Wednesday, September 5, 2012
(Last Updated 10-16-12)
For not the hearers of the law are just before God, but the doers of the law shall be justified. (Romans 2:13)
In the Sola Fide (“faith alone”) debate, Catholic apologists will often insist that the verse above strongly indicates that a person is saved by good works, along with faith in Jesus Christ. In their zeal to promote a “faith plus works” system of salvation, Catholics will often use this verse, but overlook or ignore its context.
But what is the context of this passage? Starting from verse 12 to the end of the chapter, the phrase “the law” is clearly speaking of the Mosaic Law… that is, the law that God handed down to Moses to give to the Jews. But do Catholics really want to claim that it is the Mosaic Law that justifies a person? Is it really doing the works of the Mosaic Law that causes a person to be saved? That is certainly not what the Catholic Church teaches (CCC #1963). But that is the conclusion that the Catholic must come to, if using this verse to deny “faith alone,” and he will end up contradicting his own church’s teachings.
Ok, so what does Romans 2:13 really mean if the works of the law don’t save us? The context is about the Jews proudly possessing the law, but they didn’t keep the law. The Apostle Paul is telling certain Jews, “You are just a ‘hearer’, so how does the law help you there? You will not escape punishment.” The emphasis is NOT that certain types of works will save; the emphasis is that God is impartial when it comes to punishing sin, whether committed by Jew or Gentile. And Paul goes on to say that we’ve all sinned, and all stand guilty before God. So, what’s a sinner to do? Should he find a new category of good works to try to live up to? No, indeed. Because of man’s sin nature, the law (actually, any law of works) is not sufficient as a means of justification.
Paul goes on for another two chapters, telling us that NO ONE (except for Jesus), neither Jew nor Gentile, has ever kept the law according to God’s standard (which is perfection – Galatians 3:10-12; 5:3; James 2:10). So no one has a perfect record. That’s the whole point that Paul is building up to, and that is why God lumps us all together in sin (Romans 3:19; 11:32; Galatians 3:22). But God mercifully gives man a way out… and this way is by faith in Christ, apart from works of the law (Romans 3:28).
The "doers" in Romans 2:13 are not justified because they are following the law... they are following the law because they are justified; and they are justified by faith (and not works), as Paul will soon demonstrate. In justification, God gives a man a new heart and gives him the desire to obey Him.
You see, the Apostle Paul is building his case here a step at a time. His argument is progressive (i.e., proceeding point by point in a certain order). In Romans chapter 1, Paul speaks of the guilt and sinfulness of the Gentiles. In chapter 2, he demonstrates that the Jews are just as guilty of sin, as well. But the specific context of “how a man is saved / justified” comes later on, starting at about chapter 3, verse 20.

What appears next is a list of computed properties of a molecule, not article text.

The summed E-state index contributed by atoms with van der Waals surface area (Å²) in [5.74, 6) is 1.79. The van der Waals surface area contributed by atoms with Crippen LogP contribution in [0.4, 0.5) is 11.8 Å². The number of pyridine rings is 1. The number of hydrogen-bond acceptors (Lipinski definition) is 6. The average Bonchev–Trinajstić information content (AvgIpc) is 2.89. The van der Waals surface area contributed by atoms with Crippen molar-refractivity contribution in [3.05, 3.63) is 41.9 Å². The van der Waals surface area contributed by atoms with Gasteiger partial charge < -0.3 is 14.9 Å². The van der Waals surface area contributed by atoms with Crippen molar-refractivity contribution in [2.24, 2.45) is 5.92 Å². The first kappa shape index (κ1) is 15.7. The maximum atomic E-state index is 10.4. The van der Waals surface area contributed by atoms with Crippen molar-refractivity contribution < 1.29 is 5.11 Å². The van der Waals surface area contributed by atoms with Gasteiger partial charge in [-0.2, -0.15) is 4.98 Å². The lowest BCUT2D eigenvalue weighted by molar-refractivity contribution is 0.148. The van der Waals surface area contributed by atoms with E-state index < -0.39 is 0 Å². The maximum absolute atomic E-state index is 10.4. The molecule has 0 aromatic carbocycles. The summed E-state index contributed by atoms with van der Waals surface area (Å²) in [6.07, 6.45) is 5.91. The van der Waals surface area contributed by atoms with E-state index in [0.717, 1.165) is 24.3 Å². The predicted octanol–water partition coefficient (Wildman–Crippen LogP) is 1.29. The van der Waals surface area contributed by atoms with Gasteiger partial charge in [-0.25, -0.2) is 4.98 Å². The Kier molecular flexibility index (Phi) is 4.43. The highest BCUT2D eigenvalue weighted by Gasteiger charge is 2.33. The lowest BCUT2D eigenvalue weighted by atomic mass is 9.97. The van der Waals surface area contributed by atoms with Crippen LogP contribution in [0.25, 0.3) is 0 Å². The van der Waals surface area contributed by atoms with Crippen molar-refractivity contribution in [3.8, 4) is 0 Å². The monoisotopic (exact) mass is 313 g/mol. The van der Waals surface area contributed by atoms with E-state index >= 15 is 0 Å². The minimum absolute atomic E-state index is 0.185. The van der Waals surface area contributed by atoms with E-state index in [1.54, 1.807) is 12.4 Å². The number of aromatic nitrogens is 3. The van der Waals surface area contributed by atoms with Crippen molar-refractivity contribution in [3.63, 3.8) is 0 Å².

But his argument in Romans 2 doesn’t stop at verse 13. Paul concludes his argument at 3:28 (“Therefore, we conclude that a man is justified by faith without the deeds of the law”) and he then fully discusses this concept in chapter 4. But you cannot go backwards by starting with 3:28 and conclude with 2:13… 2:13 is NOT a conclusion, and 2:13 is not Paul’s main point in chapter 2 and following. Again, he is advancing his argument from one point to the next and (for it to make sense) one must follow the sequence.
Is this the only place that Paul uses this type of progressive argument? Not at all. In the same way, Paul argues in Romans chapters 9 through 11 that God has not rejected His people, Israel. One may read in this passage that the Jews have “not attained to the law of righteousness” (9:31), that they “stumbled” over Jesus Christ (9:32-33), and have been a “disobedient and gainsaying [contradicting] people” who have rejected God’s outstretched hand (10:21). But these passages cannot be considered a “conclusion,” because Paul’s argument does not stop with these. He goes on to say that this is not their end. This is only a “partial hardening” and is only temporary, because Israel will ultimately be saved (11:25-27). If the sequence of Romans 9-11 is ignored, then one could mistakenly think that God is through with Israel.
The point is simply that it is important to recognize when a Bible writer is using such a “progressive” argument, as Paul does in Romans 2 (and following), lest we miss the whole point. And of course, determining the proper context is always essential. Otherwise, one can fall victim to distorted interpretations, as many Catholics do here.
As we have said before on this blog, good works are certainly God’s will for us and we should be doing them. We will get rewards for our good works (which are done in the right spirit) when we get to Heaven. But we do them out of love and gratitude toward God… we don’t do them to be saved. We are only saved by faith / trusting in the work of Jesus Christ on the cross, and ONLY that work.
See these articles on this blog on “Faith Alone”: